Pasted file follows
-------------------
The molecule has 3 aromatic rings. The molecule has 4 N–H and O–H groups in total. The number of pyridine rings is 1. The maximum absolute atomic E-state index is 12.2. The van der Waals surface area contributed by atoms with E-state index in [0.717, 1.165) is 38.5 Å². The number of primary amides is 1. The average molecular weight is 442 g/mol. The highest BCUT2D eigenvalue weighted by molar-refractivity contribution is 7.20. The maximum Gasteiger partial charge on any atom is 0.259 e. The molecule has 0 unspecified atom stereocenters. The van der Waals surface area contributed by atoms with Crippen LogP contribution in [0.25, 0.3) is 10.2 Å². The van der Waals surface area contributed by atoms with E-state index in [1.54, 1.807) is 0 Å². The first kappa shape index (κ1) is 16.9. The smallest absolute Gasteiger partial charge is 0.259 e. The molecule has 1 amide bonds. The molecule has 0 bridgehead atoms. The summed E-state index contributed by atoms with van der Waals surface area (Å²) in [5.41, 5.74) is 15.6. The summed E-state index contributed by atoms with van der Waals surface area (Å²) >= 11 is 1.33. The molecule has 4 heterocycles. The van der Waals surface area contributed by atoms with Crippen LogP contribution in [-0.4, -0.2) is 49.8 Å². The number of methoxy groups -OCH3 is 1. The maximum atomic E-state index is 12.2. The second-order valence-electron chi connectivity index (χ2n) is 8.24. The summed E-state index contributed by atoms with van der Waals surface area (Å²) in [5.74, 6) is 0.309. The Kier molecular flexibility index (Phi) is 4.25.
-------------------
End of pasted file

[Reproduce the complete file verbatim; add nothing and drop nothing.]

The molecule has 3 aromatic rings. The molecule has 4 N–H and O–H groups in total. The number of pyridine rings is 1. The maximum absolute atomic E-state index is 12.2. The van der Waals surface area contributed by atoms with E-state index in [0.717, 1.165) is 38.5 Å². The number of primary amides is 1. The average molecular weight is 442 g/mol. The highest BCUT2D eigenvalue weighted by molar-refractivity contribution is 7.20. The maximum Gasteiger partial charge on any atom is 0.259 e. The molecule has 0 unspecified atom stereocenters. The van der Waals surface area contributed by atoms with Crippen LogP contribution in [0.25, 0.3) is 10.2 Å². The van der Waals surface area contributed by atoms with E-state index in [1.54, 1.807) is 0 Å². The first kappa shape index (κ1) is 16.9. The smallest absolute Gasteiger partial charge is 0.259 e. The molecule has 1 amide bonds. The molecule has 0 bridgehead atoms. The summed E-state index contributed by atoms with van der Waals surface area (Å²) in [5.41, 5.74) is 15.6. The summed E-state index contributed by atoms with van der Waals surface area (Å²) >= 11 is 1.33. The molecule has 4 heterocycles. The van der Waals surface area contributed by atoms with Crippen LogP contribution in [-0.4, -0.2) is 49.8 Å². The number of methoxy groups -OCH3 is 1. The maximum atomic E-state index is 12.2. The second-order valence-electron chi connectivity index (χ2n) is 8.24. The summed E-state index contributed by atoms with van der Waals surface area (Å²) in [5.74, 6) is 0.309. The Kier molecular flexibility index (Phi) is 4.25.